Gorrilla warfare

by La Sevillana /
La Sevillana's picture
Jul 02, 2009 / 1 comments

No, there isn't a type-o in that title. Gorrillas (not gorillas) refers to those liminal characters you see in Spanish cities "parking" cars for loose change, sometimes referred to by locals as "guarda coches" (car parker).* While gorrillas are certainly interesting in and of themselves, what prompted this entry is the incursion of an immigrant from Africa on "our" gorrilla's territory. "Our" gorrilla, as my husband and I refer to him (his real name is Paco), is a Spanish man of indeterminable age with a lamentable addiction to cheap Spanish wine who parks cars on the street beneath our atico apartment. Lately, he's had a bit of competition from this new gorilla - this immigrant.

Immigration to Europe is a rather contentious topic, the complexities of which should be left to a more appropriate forum. It is, however, worth noting that the recent downturn in the global economy has inevitably led immigrants here in Andalusia to seek even more marginal employment, as gorrillas. Since having first seen an immigrant parking cars a few months ago, I have since seen numerous others.

Most immigrants, more appropriately termed migrants, from sub-Saharan Africa arrive here by boat from Morocco. Their journey to Europe takes several years, as they have to save money to get from wherever they begin to Morocco, and often find when they arrive that they don’t have sufficient funds to pay the mafia which traffics human beings from Northern Africa to Spain. What they do to earn money in Morocco, I have no idea, but once they have enough to pay their way, they hop in tiny little boats and cross the big ocean to Spain. As you can imagine, many of them never arrive.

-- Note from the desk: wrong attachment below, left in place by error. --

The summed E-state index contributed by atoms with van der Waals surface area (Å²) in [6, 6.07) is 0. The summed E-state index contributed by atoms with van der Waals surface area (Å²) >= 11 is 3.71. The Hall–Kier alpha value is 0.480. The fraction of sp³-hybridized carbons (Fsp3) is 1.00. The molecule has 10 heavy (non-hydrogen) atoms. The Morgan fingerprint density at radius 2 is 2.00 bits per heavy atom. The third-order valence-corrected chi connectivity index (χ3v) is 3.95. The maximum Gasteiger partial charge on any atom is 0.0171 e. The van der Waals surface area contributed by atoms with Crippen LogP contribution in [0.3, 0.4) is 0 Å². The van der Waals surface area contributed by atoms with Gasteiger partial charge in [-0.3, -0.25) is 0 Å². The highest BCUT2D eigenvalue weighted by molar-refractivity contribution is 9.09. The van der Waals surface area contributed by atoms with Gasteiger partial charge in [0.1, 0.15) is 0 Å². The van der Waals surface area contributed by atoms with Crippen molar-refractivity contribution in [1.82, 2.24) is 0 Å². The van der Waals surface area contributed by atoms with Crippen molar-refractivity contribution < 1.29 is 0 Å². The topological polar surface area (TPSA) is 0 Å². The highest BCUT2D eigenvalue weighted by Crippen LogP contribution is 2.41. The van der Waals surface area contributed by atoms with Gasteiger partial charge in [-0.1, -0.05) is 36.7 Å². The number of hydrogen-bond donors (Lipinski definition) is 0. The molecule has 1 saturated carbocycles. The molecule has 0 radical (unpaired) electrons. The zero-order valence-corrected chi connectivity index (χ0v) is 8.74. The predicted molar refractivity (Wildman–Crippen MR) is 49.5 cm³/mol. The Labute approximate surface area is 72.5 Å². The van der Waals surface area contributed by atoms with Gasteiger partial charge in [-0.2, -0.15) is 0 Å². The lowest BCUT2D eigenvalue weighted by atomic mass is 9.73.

African immigrants

In the past, many of these would have been taken care of by one of Spain's numerous NGOs, who pay sub-Saharan Africans 30€ a day to stand at street lights and sell Kleenex to passing cars. Not the most glamorous job, but honest work, nonetheless, that has earned them respect. Yet, despite their reputation as honest and hardworking, immigrants from Africa often have difficulties finding employment, as they encounter tremendous competition from both other immigrants and Andalusia’s natives, many of whom still work as agricultural workers, maids and manual laborers. It goes without saying that what they find in Andalusia is often not what they had hoped for when their journey to Europe began.        

The incursion of immigrants into the gorrilla industry is not, I fear, a good sign. I have a suspicion that the local NGOs have been overcome by immigrants who’ve lost their jobs due to the crisis and have just run out of Kleenex and euros. Perhaps I’m wrong. I hope so. As for our new gorrilla, after some initial resistance from Paco, he has been accepted, and seems to have worked himself into the fabric of our neighborhood…as much as any gorrilla can.

Good luck, brave immigrant. And welcome to Andalusia.

*Guarda coches do not actually park cars, they just stand on the street and wave you into a parking space.

Immigrants in Barcelona

In the photo above, migrants in Barcelona watch fearfully for the policia. Selling black market purses, DVDs, and belts on the street is a source of income for some migrants, although it puts then at risk of arrest and deportation if they are caught. They place their wares on blankets, so that, if the need arises, they're able to snatch everything up quickly and run, as these fellows are preparing to do.


La Sevillana is the Anthropology Editor, Andalusia, for Wandering Educators

Comments (1)

  • Dr. Jessie Voigts

    15 years 3 weeks ago

    thanks, la sevillana, for sharing this. it is so hard, everywhere, in this global economy. yet some obviously have it so much worse than others. i can't imagine paying someone to show me where to park, yet it works. 


    Jessie Voigts, PhD

    Publisher, wanderingeducators.com

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